In modern times, the ghazal found its larger acceptance in the English-speaking world.
Adrienne Rich, John Hollander and Robert Bly in America, Jim Harrison, John Thompson, Phyllis Webb and Douglas Barbour in Canada, and Judith Wright in Australia are just a few of the many poets who brought the ghazal to new literary spaces, as they experimented with this form and made way for many others to emulate.
On being introduced to Ghalib during the death centenary year of the poet in 1969, and on translating his ghazals, Adrienne Rich developed an instant liking for the form. Later, she wrote her ghazals independently and published 17 of them in Leaflets as “Homage to Ghalib” and, subsequently, nine more in The Will To Change as “The Blue Ghazals”.
In her Collected Early Poems, she acknowledged her debt and wrote: “My ghazals are personal and public, American and Twentieth Century; but they owe much to the presence of Ghalib in my mind: a poet, self-educated and profoundly learned who owned no property and borrowed his books, writing in an age of political and cultural break-up.”
At a remove from Rich and Hollander, we have quite a few Canadian poets making their forays into this form.
Jim Harrison, who published 65 of his ghazals in Outlyer and Ghazals, was aware of the Arabic and Persian ghazal tradition and knew of Rich’s excursion into this form.
He is one of the more prominent poets to discover the ghazal and find space for all that he considered crude and queer to write about, along with all that was normal and natural.
“After several years spent with longer forms,” he said, “I’ve tried to regain some of the spontaneity of the dance, the song unencumbered by any philosophical apparatus, faithful only to its own music.”
Another poet, John Thompson, in his carefully crafted ghazals in Still Jack also valued the freedom that the ghazal afforded, but he did not mistake it for surrealist or free association poems violating a sense of order.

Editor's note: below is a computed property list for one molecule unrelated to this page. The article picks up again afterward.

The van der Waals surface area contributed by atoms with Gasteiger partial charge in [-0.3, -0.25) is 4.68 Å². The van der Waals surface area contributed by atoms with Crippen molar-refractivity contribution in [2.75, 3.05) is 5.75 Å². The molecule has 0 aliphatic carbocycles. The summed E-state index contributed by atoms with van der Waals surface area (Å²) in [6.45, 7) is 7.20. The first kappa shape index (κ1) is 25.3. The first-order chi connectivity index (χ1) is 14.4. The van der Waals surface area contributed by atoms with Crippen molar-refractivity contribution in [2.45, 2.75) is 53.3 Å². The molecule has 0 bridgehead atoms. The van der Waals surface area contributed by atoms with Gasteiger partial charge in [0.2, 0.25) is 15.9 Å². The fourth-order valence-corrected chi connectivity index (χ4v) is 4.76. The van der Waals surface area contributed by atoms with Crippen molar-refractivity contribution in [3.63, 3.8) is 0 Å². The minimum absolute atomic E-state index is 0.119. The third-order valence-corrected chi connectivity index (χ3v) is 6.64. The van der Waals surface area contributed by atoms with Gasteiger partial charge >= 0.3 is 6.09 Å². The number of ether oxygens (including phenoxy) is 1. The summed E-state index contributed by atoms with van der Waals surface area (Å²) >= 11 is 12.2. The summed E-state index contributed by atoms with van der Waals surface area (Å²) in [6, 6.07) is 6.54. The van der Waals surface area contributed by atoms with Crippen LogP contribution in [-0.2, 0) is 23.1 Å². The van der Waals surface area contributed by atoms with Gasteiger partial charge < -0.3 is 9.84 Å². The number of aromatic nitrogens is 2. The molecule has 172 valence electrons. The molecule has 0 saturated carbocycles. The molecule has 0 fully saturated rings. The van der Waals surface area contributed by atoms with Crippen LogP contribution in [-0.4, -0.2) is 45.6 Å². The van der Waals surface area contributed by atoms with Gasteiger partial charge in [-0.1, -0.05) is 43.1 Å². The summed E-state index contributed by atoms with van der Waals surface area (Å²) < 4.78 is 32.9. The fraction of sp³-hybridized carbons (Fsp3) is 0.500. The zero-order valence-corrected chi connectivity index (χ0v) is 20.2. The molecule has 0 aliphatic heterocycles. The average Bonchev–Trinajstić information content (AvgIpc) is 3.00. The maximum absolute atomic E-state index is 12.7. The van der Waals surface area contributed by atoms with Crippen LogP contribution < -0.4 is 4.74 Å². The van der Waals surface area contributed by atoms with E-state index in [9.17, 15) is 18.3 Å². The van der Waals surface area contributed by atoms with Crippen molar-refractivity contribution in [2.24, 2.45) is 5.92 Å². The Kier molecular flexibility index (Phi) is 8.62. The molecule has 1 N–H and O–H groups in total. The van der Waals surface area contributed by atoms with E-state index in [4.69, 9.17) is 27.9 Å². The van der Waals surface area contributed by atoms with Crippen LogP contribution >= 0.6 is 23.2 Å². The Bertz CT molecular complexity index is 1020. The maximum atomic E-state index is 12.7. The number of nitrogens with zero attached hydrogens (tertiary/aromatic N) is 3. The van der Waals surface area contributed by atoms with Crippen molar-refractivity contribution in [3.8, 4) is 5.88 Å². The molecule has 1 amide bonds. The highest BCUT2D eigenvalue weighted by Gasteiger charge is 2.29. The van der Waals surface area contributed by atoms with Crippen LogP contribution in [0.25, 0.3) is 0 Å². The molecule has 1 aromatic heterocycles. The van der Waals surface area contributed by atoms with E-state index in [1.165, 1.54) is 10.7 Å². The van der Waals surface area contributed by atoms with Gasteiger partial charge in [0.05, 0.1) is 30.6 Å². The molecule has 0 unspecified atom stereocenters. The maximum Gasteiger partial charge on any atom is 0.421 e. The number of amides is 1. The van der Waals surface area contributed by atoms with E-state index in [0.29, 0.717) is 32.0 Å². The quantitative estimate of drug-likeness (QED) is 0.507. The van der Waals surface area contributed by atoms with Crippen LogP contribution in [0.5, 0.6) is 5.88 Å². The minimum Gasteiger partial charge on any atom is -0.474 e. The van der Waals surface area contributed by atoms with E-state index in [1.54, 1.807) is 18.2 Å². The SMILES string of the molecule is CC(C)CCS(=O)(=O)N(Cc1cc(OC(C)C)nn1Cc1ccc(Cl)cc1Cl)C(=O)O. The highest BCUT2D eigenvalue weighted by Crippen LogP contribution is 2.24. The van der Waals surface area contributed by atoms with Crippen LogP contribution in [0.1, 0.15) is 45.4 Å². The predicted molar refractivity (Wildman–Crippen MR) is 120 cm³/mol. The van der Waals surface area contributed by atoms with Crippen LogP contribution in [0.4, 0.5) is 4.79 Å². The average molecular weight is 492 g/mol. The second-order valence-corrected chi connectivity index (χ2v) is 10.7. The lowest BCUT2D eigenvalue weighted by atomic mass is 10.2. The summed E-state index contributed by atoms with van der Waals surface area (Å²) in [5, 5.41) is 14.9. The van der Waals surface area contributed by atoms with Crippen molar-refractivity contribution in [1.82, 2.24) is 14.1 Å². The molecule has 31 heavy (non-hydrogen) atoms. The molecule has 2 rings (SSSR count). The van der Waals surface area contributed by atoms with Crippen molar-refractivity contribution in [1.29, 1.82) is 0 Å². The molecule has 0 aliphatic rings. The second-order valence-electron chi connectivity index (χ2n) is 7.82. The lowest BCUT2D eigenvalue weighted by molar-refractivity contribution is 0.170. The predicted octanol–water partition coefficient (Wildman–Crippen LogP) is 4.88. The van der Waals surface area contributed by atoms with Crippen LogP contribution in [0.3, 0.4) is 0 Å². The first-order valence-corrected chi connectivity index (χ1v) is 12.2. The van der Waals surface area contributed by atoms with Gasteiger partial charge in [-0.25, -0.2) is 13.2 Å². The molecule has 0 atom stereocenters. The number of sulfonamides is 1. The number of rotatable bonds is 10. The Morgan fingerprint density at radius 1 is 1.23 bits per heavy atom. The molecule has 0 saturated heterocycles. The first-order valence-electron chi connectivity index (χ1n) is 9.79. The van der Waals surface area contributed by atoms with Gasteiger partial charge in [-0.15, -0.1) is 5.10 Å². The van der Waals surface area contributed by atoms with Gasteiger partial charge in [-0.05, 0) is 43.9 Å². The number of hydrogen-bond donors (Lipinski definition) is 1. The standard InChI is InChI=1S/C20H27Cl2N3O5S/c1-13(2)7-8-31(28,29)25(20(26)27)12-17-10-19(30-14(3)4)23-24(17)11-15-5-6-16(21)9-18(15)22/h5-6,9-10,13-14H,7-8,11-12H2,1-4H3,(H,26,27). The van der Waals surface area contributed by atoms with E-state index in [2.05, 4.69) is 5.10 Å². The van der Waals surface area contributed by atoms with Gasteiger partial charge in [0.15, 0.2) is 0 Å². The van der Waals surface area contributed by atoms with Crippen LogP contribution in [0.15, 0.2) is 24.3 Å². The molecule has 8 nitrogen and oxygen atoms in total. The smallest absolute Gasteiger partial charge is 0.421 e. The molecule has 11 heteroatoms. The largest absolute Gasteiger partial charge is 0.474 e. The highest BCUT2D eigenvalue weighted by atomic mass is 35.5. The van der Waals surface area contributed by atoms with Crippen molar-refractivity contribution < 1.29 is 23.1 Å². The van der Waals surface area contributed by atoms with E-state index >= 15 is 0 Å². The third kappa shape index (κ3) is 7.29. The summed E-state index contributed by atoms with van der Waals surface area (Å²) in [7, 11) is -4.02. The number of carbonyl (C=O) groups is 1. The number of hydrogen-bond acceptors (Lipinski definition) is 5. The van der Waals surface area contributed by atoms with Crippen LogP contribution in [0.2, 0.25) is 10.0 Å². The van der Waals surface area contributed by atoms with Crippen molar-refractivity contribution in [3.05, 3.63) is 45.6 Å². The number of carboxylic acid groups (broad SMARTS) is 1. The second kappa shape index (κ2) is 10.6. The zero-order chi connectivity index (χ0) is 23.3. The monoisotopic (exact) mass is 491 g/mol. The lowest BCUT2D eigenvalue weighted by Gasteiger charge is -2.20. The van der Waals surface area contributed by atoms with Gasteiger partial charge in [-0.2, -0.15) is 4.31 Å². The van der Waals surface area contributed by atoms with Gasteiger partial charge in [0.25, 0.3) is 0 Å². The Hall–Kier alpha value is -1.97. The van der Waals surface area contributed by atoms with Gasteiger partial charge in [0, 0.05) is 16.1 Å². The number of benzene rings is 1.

Instead, he valued them as “poems of careful construction performing controlled progression” with no deliberate design upon the reader. He found in it a way to test the limits of imagination that might lose the track of reason, if left unguarded.
Yet another variation in the writing of the ghazal may be seen in Phyllis Webb’s Sunday Water and Water and Light. She evolved the concept of “anti ghazal” and found in them a space for “the particular, the local, the dialectical and private”.
She degendered the form and resorted to a subversive way by de-valorising the female figure, which the ghazal had been traditionally valorising ever since its inception.
A much more radical position was adopted by Douglas Barbour in his ghazals included in Visible Visions and Breathtakes.
He chose to try the limits of sound and form by modulating breath as a mode of expression and bringing it closer to performance poetry.
With this entirely new mode of apprehension, Barbour added yet another facet to the fast emerging body of the North American ghazal.
“Indeed, a very particular sound, for example, caught my imagination,” he said, “when I thought of ghazals, the sound of breathing itself. There was a form and there was a breath. And there appeared what I call the breath ghazals.”
Compositions by Douglas Lochhead in Tiger in the Skull and Max Plater in Rain on the Mountains may be read alongside the compositions by the North American poets.
The prominent Australian poet, Judith Wright, who began as a traditionalist, turned quite experimental towards the end of her career when she too experimented with this form in a section, “Shadow of Fire”, containing ghazals in her collection, Phantom Dwelling.
In her departure from the traditional ghazal, she maintained thematic continuity in her couplets and gave her compositions a title.
Like all other poets, she too executed a variety of experiences in her couplets like the experiences of warfare, birth, growth, decay, contemporary life and the inevitability of the human fate.
In the hands of all the poets mentioned above, as also many others who practised this form, it may be marked that they treated the ghazal with great respect and curiosity.
Carrying the argument further, I should like to assert that the ghazal in English acquired its definite face and form with Agha Shahid Ali who wrote his own ghazals, but more importantly, he created a condition for the poets to write their ghazals, observing its formal requirements.
He despaired over the way poets treated this form as a way of writing free verse, which he thought was a contradiction in terms if one wanted to write a real ghazal.
Considering their efforts “amusing”, he brought them face to face with the rigorous demands that the ghazal made.
Compositions by Daine Ackerman, John Hollander, WS Merwin, William Matthews, Paul Muldoon, Maxine Kumin, Keki N Daruwalla, to name just a few, included in his Ravishing Disunities: Real Ghazals in English, amply show how far the ghazal had moved towards meeting the rigorous demands of the form after Ali’s intervention.
This article was originally published on Scroll and has been reproduced with permission.